Tip #4: Plan for backup.
If your data is corrupted or your notebook is lost and you’ve backed up your files onto an external drive, you can retrieve and reload them quickly. A pocket media drive is a very portable, external USB storage device that can make backing up files easy – so you can worry less about losing the data you care about, like family photos and videos. If you buy a docking station for the notebook, look for one with an integrated hard drive for backup.

Windows® 7 offers a ‘set it and forget it’ feature that helps you schedule backups to an external drive or DVD. To back up to a network, you’ll need Windows® 7 Professional or Ultimate editions. You can also access and restore files online with an automatic backup service, which stores your content online in an off-site, security-enhanced facility.

Tip #5: Buy a durable case.
When kids are involved, cases don’t just look good or keep dust off the notebook, they help prevent damage from drops. So, buy one with your purchase to help protect the notebook and the data it holds from day one.

    
Tip #6: Be proactive about service and support.
Consider an extended warranty for normal hardware problems, and accidental damage for drops, spills and other unexpected events. By adding these services now, you can save a considerable amount, compared to just one repair charge.

If you want coverage from someone who knows the notebook best, ask about support options directly from the manufacturer. The store’s plan may be cheaper, but the savings may not be worth it when you have a problem. Spend a few dollars more for peace of mind and do it at the time of purchase – because you can often get the most coverage and value then.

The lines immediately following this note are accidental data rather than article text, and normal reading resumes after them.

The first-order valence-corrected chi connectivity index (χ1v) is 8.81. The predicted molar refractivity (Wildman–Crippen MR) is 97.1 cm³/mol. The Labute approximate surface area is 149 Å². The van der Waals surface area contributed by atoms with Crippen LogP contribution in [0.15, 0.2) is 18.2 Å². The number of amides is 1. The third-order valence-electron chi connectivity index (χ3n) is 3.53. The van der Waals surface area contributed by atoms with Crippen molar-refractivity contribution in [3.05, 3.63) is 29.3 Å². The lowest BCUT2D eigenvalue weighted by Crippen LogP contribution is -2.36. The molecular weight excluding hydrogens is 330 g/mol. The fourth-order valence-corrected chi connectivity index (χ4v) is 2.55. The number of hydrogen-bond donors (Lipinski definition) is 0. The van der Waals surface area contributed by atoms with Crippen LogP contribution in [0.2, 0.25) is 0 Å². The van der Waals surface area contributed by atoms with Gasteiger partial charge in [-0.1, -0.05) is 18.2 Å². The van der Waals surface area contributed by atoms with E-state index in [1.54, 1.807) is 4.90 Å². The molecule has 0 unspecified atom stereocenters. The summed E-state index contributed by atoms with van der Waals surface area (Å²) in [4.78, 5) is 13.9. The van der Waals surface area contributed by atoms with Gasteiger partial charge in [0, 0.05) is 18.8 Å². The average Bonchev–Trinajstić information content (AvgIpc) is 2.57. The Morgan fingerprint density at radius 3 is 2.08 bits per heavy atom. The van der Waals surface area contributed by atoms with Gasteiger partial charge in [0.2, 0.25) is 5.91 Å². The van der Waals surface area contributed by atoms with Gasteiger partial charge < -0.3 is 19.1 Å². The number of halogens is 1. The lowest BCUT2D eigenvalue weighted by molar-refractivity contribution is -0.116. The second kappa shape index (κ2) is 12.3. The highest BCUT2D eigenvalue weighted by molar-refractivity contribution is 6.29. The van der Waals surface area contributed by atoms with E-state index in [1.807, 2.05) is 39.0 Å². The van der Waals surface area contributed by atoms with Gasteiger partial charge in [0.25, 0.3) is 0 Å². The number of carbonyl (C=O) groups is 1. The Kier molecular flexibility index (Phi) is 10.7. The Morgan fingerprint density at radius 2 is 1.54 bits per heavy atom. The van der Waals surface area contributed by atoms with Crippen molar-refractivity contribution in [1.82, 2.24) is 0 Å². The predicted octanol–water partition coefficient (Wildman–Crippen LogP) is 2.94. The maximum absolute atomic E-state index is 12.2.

Tip #7 Understand your connectivity options.
Most laptops offer built-in high-speed wireless (WiFi) and/or Bluetooth wireless technology, with upgrade options for mobile broadband.

Wi-Fi connects mobile devices to a wireless local area network or the Internet at home or at hotspots. Wireless-G or draft Wireless-N cards are just different Wi-Fi connection speeds. ‘N’ is considerably faster, but most of the time the access speed provided by your Internet provider isn’t fast enough to take advantage of it, so you may not notice the difference.

Bluetooth uses radio signals to wirelessly connect with cell phones, headsets or other Bluetooth-ready devices like printers over short distances. It’s a very affordable upgrade when you buy your notebook. Mobile broadband enables you to browse the Internet and get email from further distances (where ever cell phone service is available).

Tip #8: Upgrade your productivity software.
If the notebook will be opening files from work or school, you may want to upgrade to Microsoft® Office Home and Student 2010. It includes many of the programs you may need, including OneNote® 2007 for tablet PCs. Check out the deep software discounts that may be available as add-ons when you buy your notebook.

Tip #9: Go with a webcam.
More and more people are using video instant messaging to connect with friends and family. If a webcam is included with your purchase, upgrade to a higher resolution for better clarity. If not, they can be a great add-on to your purchase.